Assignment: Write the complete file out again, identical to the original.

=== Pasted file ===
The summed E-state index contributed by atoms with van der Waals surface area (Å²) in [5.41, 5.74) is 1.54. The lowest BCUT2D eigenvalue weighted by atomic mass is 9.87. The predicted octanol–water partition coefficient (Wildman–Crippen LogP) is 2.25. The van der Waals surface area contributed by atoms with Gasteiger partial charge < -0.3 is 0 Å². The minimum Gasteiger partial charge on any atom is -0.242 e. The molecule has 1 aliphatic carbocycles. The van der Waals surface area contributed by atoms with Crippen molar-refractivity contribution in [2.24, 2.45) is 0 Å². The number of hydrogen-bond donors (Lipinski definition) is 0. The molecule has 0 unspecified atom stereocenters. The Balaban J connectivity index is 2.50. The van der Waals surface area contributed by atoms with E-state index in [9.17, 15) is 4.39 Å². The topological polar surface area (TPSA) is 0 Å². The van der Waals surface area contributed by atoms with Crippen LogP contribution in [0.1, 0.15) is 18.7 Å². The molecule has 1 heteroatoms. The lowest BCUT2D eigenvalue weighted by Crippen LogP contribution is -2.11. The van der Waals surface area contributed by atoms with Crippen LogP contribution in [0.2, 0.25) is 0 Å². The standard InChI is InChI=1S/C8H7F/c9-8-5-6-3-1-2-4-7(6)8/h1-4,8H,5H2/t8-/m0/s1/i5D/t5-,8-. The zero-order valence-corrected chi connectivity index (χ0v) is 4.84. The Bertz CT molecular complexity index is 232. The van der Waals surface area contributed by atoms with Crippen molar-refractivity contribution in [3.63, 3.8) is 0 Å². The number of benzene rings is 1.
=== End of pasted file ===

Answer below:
The summed E-state index contributed by atoms with van der Waals surface area (Å²) in [5.41, 5.74) is 1.54. The lowest BCUT2D eigenvalue weighted by atomic mass is 9.87. The predicted octanol–water partition coefficient (Wildman–Crippen LogP) is 2.25. The van der Waals surface area contributed by atoms with Gasteiger partial charge < -0.3 is 0 Å². The minimum Gasteiger partial charge on any atom is -0.242 e. The molecule has 1 aliphatic carbocycles. The van der Waals surface area contributed by atoms with Crippen molar-refractivity contribution in [2.24, 2.45) is 0 Å². The number of hydrogen-bond donors (Lipinski definition) is 0. The molecule has 0 unspecified atom stereocenters. The Balaban J connectivity index is 2.50. The van der Waals surface area contributed by atoms with E-state index in [9.17, 15) is 4.39 Å². The topological polar surface area (TPSA) is 0 Å². The van der Waals surface area contributed by atoms with Crippen LogP contribution in [0.1, 0.15) is 18.7 Å². The molecule has 1 heteroatoms. The lowest BCUT2D eigenvalue weighted by Crippen LogP contribution is -2.11. The van der Waals surface area contributed by atoms with Crippen LogP contribution in [0.2, 0.25) is 0 Å². The standard InChI is InChI=1S/C8H7F/c9-8-5-6-3-1-2-4-7(6)8/h1-4,8H,5H2/t8-/m0/s1/i5D/t5-,8-. The zero-order valence-corrected chi connectivity index (χ0v) is 4.84. The Bertz CT molecular complexity index is 232. The van der Waals surface area contributed by atoms with Crippen molar-refractivity contribution in [3.63, 3.8) is 0 Å². The number of benzene rings is 1.